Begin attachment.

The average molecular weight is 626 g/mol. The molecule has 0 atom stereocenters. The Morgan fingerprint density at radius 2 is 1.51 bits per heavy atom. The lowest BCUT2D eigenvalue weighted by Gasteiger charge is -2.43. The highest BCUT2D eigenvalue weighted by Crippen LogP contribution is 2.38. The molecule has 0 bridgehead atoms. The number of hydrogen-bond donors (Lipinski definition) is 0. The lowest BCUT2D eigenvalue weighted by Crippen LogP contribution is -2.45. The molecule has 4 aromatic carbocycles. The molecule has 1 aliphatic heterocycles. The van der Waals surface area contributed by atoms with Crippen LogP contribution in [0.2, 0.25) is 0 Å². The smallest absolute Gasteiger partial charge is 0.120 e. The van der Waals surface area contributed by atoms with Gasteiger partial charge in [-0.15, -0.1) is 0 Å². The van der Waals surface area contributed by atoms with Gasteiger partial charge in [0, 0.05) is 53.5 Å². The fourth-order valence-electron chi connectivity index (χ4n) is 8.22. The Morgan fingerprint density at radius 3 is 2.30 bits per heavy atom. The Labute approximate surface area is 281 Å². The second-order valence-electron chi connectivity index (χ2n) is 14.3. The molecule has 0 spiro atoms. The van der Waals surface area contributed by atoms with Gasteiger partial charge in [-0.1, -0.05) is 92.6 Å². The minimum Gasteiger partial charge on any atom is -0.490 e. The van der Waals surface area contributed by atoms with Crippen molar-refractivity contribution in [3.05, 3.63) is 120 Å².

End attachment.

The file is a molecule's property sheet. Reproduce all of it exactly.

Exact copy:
The average molecular weight is 626 g/mol. The molecule has 0 atom stereocenters. The Morgan fingerprint density at radius 2 is 1.51 bits per heavy atom. The lowest BCUT2D eigenvalue weighted by Gasteiger charge is -2.43. The highest BCUT2D eigenvalue weighted by Crippen LogP contribution is 2.38. The molecule has 0 bridgehead atoms. The number of hydrogen-bond donors (Lipinski definition) is 0. The lowest BCUT2D eigenvalue weighted by Crippen LogP contribution is -2.45. The molecule has 4 aromatic carbocycles. The molecule has 1 aliphatic heterocycles. The van der Waals surface area contributed by atoms with Crippen LogP contribution in [0.2, 0.25) is 0 Å². The smallest absolute Gasteiger partial charge is 0.120 e. The van der Waals surface area contributed by atoms with Gasteiger partial charge in [-0.15, -0.1) is 0 Å². The van der Waals surface area contributed by atoms with Gasteiger partial charge in [0, 0.05) is 53.5 Å². The fourth-order valence-electron chi connectivity index (χ4n) is 8.22. The Morgan fingerprint density at radius 3 is 2.30 bits per heavy atom. The Labute approximate surface area is 281 Å². The second-order valence-electron chi connectivity index (χ2n) is 14.3. The molecule has 0 spiro atoms. The van der Waals surface area contributed by atoms with Gasteiger partial charge in [-0.1, -0.05) is 92.6 Å². The minimum Gasteiger partial charge on any atom is -0.490 e. The van der Waals surface area contributed by atoms with Crippen molar-refractivity contribution in [3.05, 3.63) is 120 Å².